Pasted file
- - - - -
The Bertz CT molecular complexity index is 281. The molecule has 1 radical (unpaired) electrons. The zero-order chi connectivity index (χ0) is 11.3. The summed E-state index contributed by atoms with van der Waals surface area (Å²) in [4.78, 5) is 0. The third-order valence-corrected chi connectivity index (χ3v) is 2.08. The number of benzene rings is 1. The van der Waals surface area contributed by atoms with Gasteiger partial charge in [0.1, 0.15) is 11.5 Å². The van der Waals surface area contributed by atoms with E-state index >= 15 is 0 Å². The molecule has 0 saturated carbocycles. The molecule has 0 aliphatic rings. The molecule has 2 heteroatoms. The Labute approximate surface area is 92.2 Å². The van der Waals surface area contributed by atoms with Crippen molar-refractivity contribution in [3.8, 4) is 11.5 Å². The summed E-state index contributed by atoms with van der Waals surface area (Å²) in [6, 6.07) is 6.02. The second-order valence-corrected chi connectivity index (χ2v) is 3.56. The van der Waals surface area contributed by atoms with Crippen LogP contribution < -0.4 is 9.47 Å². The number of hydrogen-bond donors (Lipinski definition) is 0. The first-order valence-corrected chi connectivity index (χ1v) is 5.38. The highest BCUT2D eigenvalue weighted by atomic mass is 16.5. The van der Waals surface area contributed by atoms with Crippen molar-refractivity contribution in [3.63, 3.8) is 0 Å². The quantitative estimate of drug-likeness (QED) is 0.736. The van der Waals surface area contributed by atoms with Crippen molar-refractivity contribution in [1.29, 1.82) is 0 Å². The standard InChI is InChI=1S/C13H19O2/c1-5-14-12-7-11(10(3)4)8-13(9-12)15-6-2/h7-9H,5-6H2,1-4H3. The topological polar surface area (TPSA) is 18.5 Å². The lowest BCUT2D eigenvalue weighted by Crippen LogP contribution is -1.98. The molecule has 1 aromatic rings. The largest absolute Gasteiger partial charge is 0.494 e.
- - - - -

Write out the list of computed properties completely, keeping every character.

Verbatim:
The Bertz CT molecular complexity index is 281. The molecule has 1 radical (unpaired) electrons. The zero-order chi connectivity index (χ0) is 11.3. The summed E-state index contributed by atoms with van der Waals surface area (Å²) in [4.78, 5) is 0. The third-order valence-corrected chi connectivity index (χ3v) is 2.08. The number of benzene rings is 1. The van der Waals surface area contributed by atoms with Gasteiger partial charge in [0.1, 0.15) is 11.5 Å². The van der Waals surface area contributed by atoms with E-state index >= 15 is 0 Å². The molecule has 0 saturated carbocycles. The molecule has 0 aliphatic rings. The molecule has 2 heteroatoms. The Labute approximate surface area is 92.2 Å². The van der Waals surface area contributed by atoms with Crippen molar-refractivity contribution in [3.8, 4) is 11.5 Å². The summed E-state index contributed by atoms with van der Waals surface area (Å²) in [6, 6.07) is 6.02. The second-order valence-corrected chi connectivity index (χ2v) is 3.56. The van der Waals surface area contributed by atoms with Crippen LogP contribution < -0.4 is 9.47 Å². The number of hydrogen-bond donors (Lipinski definition) is 0. The first-order valence-corrected chi connectivity index (χ1v) is 5.38. The highest BCUT2D eigenvalue weighted by atomic mass is 16.5. The van der Waals surface area contributed by atoms with Crippen molar-refractivity contribution in [3.63, 3.8) is 0 Å². The quantitative estimate of drug-likeness (QED) is 0.736. The van der Waals surface area contributed by atoms with Crippen molar-refractivity contribution in [1.29, 1.82) is 0 Å². The standard InChI is InChI=1S/C13H19O2/c1-5-14-12-7-11(10(3)4)8-13(9-12)15-6-2/h7-9H,5-6H2,1-4H3. The topological polar surface area (TPSA) is 18.5 Å². The lowest BCUT2D eigenvalue weighted by Crippen LogP contribution is -1.98. The molecule has 1 aromatic rings. The largest absolute Gasteiger partial charge is 0.494 e.